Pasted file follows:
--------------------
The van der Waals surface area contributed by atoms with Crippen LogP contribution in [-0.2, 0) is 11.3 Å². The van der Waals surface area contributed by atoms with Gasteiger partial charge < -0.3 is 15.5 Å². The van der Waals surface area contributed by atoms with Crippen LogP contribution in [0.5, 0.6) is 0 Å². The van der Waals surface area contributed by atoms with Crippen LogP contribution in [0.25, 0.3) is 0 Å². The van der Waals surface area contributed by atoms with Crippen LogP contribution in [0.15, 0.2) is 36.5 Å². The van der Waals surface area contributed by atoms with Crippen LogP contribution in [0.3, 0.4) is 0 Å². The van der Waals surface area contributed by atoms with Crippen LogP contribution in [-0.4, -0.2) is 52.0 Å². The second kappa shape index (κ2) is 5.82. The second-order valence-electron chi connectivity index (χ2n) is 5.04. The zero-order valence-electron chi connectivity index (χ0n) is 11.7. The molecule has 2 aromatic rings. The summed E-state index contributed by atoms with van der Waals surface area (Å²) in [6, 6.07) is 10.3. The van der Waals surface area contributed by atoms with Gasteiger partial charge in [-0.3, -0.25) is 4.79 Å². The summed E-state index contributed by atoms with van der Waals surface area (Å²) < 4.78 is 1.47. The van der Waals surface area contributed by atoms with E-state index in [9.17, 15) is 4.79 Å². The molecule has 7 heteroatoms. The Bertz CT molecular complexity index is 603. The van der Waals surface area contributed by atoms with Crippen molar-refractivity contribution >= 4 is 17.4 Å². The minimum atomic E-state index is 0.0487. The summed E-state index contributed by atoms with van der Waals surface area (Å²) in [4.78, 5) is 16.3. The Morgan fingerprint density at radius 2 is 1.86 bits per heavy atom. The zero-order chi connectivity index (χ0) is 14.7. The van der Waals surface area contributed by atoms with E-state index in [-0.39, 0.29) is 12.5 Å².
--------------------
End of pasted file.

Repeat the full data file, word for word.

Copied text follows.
The van der Waals surface area contributed by atoms with Crippen LogP contribution in [-0.2, 0) is 11.3 Å². The van der Waals surface area contributed by atoms with Gasteiger partial charge < -0.3 is 15.5 Å². The van der Waals surface area contributed by atoms with Crippen LogP contribution in [0.5, 0.6) is 0 Å². The van der Waals surface area contributed by atoms with Crippen LogP contribution in [0.25, 0.3) is 0 Å². The van der Waals surface area contributed by atoms with Crippen LogP contribution in [0.15, 0.2) is 36.5 Å². The van der Waals surface area contributed by atoms with Crippen LogP contribution in [0.3, 0.4) is 0 Å². The van der Waals surface area contributed by atoms with Crippen LogP contribution in [-0.4, -0.2) is 52.0 Å². The second kappa shape index (κ2) is 5.82. The second-order valence-electron chi connectivity index (χ2n) is 5.04. The zero-order valence-electron chi connectivity index (χ0n) is 11.7. The molecule has 2 aromatic rings. The summed E-state index contributed by atoms with van der Waals surface area (Å²) in [6, 6.07) is 10.3. The van der Waals surface area contributed by atoms with Gasteiger partial charge in [-0.3, -0.25) is 4.79 Å². The summed E-state index contributed by atoms with van der Waals surface area (Å²) < 4.78 is 1.47. The van der Waals surface area contributed by atoms with E-state index in [9.17, 15) is 4.79 Å². The molecule has 7 heteroatoms. The Bertz CT molecular complexity index is 603. The van der Waals surface area contributed by atoms with Crippen molar-refractivity contribution >= 4 is 17.4 Å². The minimum atomic E-state index is 0.0487. The summed E-state index contributed by atoms with van der Waals surface area (Å²) in [4.78, 5) is 16.3. The Morgan fingerprint density at radius 2 is 1.86 bits per heavy atom. The zero-order chi connectivity index (χ0) is 14.7. The van der Waals surface area contributed by atoms with E-state index in [-0.39, 0.29) is 12.5 Å².